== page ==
The mass of the crucible is subtracted from the combined mass, giving the mass of the precipitated analyte. Comparing modern dynamic flash combustion coupled with gas chromatography with traditional combustion analysis will show that the former is both faster and allows for simultaneous determination of multiple elements while traditional determination allowed only for the determination of carbon and hydrogen. Gravimetric analyses are quantitative methods that are based on determining the mass of a pure compound to which the analyte is chemically related. This is especially useful in determining the water content of complex materials such as foodstuffs. Upon addition of the first drops of the precipitating agent, supersaturation occurs, and then nucleation starts to occur where every few molecules of precipitate aggregate together forming a nucleus. However, they must be carefully cleaned to minimize contamination or carryover cross-contamination. Gravimetric analysis, due to its high degree of accuracy, when performed correctly, can also be used to calibrate other instruments in lieu of reference standards.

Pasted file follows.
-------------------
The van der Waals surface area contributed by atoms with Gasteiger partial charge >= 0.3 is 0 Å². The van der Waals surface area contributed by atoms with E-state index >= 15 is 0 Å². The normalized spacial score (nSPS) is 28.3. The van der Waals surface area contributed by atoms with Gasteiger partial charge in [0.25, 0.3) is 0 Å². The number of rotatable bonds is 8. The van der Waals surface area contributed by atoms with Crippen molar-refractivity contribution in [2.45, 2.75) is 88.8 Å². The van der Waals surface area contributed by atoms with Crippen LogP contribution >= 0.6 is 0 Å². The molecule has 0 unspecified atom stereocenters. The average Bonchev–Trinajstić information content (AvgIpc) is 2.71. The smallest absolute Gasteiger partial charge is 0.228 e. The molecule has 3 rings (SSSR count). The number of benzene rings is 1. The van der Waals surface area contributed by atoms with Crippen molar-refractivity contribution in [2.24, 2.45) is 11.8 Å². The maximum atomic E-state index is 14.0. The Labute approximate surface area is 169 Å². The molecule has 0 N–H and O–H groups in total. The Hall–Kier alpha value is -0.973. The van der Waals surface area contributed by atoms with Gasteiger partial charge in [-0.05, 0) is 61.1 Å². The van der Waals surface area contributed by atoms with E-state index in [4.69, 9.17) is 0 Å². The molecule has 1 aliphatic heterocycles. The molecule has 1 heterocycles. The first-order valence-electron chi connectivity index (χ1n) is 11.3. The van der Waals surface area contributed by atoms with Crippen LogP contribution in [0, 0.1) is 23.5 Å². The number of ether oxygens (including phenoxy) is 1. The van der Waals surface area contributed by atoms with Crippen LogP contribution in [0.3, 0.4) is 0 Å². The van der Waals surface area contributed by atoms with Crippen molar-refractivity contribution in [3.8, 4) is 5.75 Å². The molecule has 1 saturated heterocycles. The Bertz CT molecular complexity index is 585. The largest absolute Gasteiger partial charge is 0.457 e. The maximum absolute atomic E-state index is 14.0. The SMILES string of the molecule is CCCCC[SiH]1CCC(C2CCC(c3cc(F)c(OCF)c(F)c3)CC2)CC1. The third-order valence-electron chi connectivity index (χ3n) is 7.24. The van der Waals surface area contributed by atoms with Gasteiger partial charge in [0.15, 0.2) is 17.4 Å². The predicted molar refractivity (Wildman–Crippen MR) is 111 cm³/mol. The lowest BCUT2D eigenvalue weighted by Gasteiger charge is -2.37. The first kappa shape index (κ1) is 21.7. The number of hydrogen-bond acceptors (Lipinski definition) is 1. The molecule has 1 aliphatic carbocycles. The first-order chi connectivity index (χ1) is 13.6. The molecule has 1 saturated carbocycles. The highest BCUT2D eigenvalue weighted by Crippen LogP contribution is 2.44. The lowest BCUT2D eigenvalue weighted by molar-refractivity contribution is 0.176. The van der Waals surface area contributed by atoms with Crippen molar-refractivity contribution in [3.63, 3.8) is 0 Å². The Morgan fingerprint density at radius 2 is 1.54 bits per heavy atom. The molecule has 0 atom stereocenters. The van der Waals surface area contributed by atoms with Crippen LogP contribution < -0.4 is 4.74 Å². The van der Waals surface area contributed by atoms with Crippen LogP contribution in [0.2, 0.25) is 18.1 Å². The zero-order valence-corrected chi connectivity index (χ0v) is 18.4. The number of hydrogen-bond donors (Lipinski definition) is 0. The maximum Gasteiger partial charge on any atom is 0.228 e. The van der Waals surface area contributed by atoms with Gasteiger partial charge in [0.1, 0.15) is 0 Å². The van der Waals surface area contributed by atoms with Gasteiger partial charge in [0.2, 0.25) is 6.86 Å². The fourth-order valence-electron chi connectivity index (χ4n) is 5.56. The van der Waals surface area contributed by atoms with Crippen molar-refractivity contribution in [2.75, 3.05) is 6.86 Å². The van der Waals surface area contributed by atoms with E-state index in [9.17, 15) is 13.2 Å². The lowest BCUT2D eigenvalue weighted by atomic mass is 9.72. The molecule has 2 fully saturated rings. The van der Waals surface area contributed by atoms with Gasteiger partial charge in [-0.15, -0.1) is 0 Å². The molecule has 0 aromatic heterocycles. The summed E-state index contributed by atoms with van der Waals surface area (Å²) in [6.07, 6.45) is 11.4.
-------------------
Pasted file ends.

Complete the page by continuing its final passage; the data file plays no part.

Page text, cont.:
It is vital that theempirical formula of the weighed precipitate be known, and that the precipitate be pure; if two forms are present, the results will be inaccurate. For instance, calcium ion might be precipitated using oxalate ion, to produce calcium oxalate CaC 2O4 ; it might then be heated to convert it into the oxide CaO. PROCEDURE Depending on the procedure followed, the filter might be a piece of ashless filter paper in a fluted funnel, or a filter crucible. GRAVIMETRIC ANALYSISIn other cases, it may be easier to remove the analyte by vaporization. H 2 O Mn 2 P 2 O 7 Many metals Ni 2 + Ni dimethylglyoximate 2 same Pd 2+ , Pt 2+ , Bi 3+ , Au 3 + 6 Steps in a Gravimetric Analysis After appropriate dissolution of the sample, the following steps should be followed for a successful gravimetric procedure: 1. GRAVIMETRIC ANALYSISGravimetric analysis describes a set of methods in analytical chemistry for the quantitative determination of an analyte based on the mass of a solid. The precipitate can then be collected by filtration, washed, dried to remove traces of moisture from the solution, and weighed.